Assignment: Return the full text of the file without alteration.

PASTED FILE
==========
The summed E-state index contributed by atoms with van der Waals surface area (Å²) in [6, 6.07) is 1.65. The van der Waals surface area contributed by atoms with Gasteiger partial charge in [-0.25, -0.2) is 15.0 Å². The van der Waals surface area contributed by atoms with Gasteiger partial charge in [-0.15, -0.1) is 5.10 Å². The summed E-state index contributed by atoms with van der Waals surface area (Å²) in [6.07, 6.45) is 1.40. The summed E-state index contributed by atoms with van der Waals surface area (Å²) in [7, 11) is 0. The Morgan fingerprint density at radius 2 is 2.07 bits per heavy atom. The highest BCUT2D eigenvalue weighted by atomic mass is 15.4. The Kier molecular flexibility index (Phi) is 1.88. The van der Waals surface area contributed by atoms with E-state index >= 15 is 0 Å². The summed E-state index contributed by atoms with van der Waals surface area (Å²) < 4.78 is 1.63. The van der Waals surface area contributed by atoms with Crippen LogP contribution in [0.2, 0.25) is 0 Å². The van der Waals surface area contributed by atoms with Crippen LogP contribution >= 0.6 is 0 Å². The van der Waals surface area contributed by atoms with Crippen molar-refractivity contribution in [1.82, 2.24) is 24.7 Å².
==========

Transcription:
The summed E-state index contributed by atoms with van der Waals surface area (Å²) in [6, 6.07) is 1.65. The van der Waals surface area contributed by atoms with Gasteiger partial charge in [-0.25, -0.2) is 15.0 Å². The van der Waals surface area contributed by atoms with Gasteiger partial charge in [-0.15, -0.1) is 5.10 Å². The summed E-state index contributed by atoms with van der Waals surface area (Å²) in [6.07, 6.45) is 1.40. The summed E-state index contributed by atoms with van der Waals surface area (Å²) in [7, 11) is 0. The Morgan fingerprint density at radius 2 is 2.07 bits per heavy atom. The highest BCUT2D eigenvalue weighted by atomic mass is 15.4. The Kier molecular flexibility index (Phi) is 1.88. The van der Waals surface area contributed by atoms with E-state index >= 15 is 0 Å². The summed E-state index contributed by atoms with van der Waals surface area (Å²) < 4.78 is 1.63. The van der Waals surface area contributed by atoms with Crippen LogP contribution in [0.2, 0.25) is 0 Å². The van der Waals surface area contributed by atoms with Crippen LogP contribution >= 0.6 is 0 Å². The van der Waals surface area contributed by atoms with Crippen molar-refractivity contribution in [1.82, 2.24) is 24.7 Å².